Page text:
Need a bike? Clark County sheriff giving away dozens for free

The Clark County Sheriff’s Office is giving away bicycles to children and others who might need them at no cost.

At the beginning of October, the office held an auction to clear out items from the property room. It sold cars, jewelry, four-wheelers, shoes, movies, game systems, games, weed eaters, leaf blowers, kitchenware and sporting equipment.

Some of the items had been there for decades, Sheriff Deb Burchett said. Many of the items up for bid were seized from drug dealers. She had expected to raise between $5,000 to $10,000 from the sale but nearly 400 people showed up and the office earned close to $47,000.

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The sheriff’s office also had dozens of bikes, but Burchett decided not to sell them.

“The property clerks asked me about selling them at the auction and I thought, ‘Why would I want to sell those bikes when there are children right here in our community who don’t have bicycles?’” Burchett said. “If an individual has children, they want bicycles, come down.”

So deputies will give the bikes away for free. So far the sheriff’s office has given away four dozen bicycles. If you would like one, call their office at 937-521-2050.

Most of the bikes have been sitting in storage for years.

“People call and say, ‘Hey, there’s a bike that’s been thrown in my front yard. Can you come and pick it up and get it out of here?’ or bicycles have been stolen,” Burchett said.

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The bikes have accumulated over the years because the owners weren’t found or they were never claimed.

Some of the bikes have flat tires or a torn seat cover, she said, but they’re still operational and just need some care.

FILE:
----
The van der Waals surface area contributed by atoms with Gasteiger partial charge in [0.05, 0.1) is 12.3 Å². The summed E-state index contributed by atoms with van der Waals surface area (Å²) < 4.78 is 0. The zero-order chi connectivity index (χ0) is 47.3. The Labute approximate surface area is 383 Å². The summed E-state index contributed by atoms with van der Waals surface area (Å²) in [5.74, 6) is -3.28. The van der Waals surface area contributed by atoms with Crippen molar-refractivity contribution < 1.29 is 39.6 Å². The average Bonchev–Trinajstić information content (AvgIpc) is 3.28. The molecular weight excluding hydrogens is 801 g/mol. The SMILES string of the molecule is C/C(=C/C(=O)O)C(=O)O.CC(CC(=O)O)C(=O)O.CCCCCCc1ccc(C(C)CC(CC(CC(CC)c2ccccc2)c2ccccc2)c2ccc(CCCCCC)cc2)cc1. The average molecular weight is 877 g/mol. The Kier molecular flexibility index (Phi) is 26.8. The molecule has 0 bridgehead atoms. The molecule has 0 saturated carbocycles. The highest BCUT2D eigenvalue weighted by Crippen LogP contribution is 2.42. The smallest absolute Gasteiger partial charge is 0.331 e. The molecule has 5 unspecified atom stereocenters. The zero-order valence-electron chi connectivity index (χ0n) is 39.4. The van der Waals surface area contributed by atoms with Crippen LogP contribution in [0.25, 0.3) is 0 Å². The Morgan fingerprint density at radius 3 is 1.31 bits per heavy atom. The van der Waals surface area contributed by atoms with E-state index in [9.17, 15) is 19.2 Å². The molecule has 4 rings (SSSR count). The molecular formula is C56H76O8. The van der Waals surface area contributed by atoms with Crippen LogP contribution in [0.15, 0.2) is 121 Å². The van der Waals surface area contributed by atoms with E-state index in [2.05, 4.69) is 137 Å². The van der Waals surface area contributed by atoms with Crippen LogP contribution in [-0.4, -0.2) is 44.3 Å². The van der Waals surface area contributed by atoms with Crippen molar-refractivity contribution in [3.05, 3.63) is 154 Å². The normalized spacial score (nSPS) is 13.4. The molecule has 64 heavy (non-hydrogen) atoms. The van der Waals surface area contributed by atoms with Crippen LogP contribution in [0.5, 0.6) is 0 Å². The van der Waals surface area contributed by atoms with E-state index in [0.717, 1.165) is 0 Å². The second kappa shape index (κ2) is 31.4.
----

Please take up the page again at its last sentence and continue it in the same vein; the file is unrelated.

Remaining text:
Her office is looking for an organization to partner with to help fix the bicycles and she said that will gladly give them away so they can be fixed and used.

“I want the bicycles to be given to children. I absolutely do not want these bicycles sold because they deserve that,” Burchett said.

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The sheriff would like for most of the bikes to go to children but knows adults might need them, too.

“If you have an elderly person that would like to have a bicycle just for the exercise, I have no problem giving them one,” Burchett said. “If you have a person that is unfortunate and can’t afford a car, I have no problem giving them a bicycle to get to work.”

Stacey Acton, a Springfield resident, is excited about the program and said the city needs something like this. She doesn’t know anyone who needs a bike right now, she said, but will pass along the information now.

“That’s a wonderful idea,” Acton said. “I think it’s great for the city. I think there’s plenty of people who could use it.”

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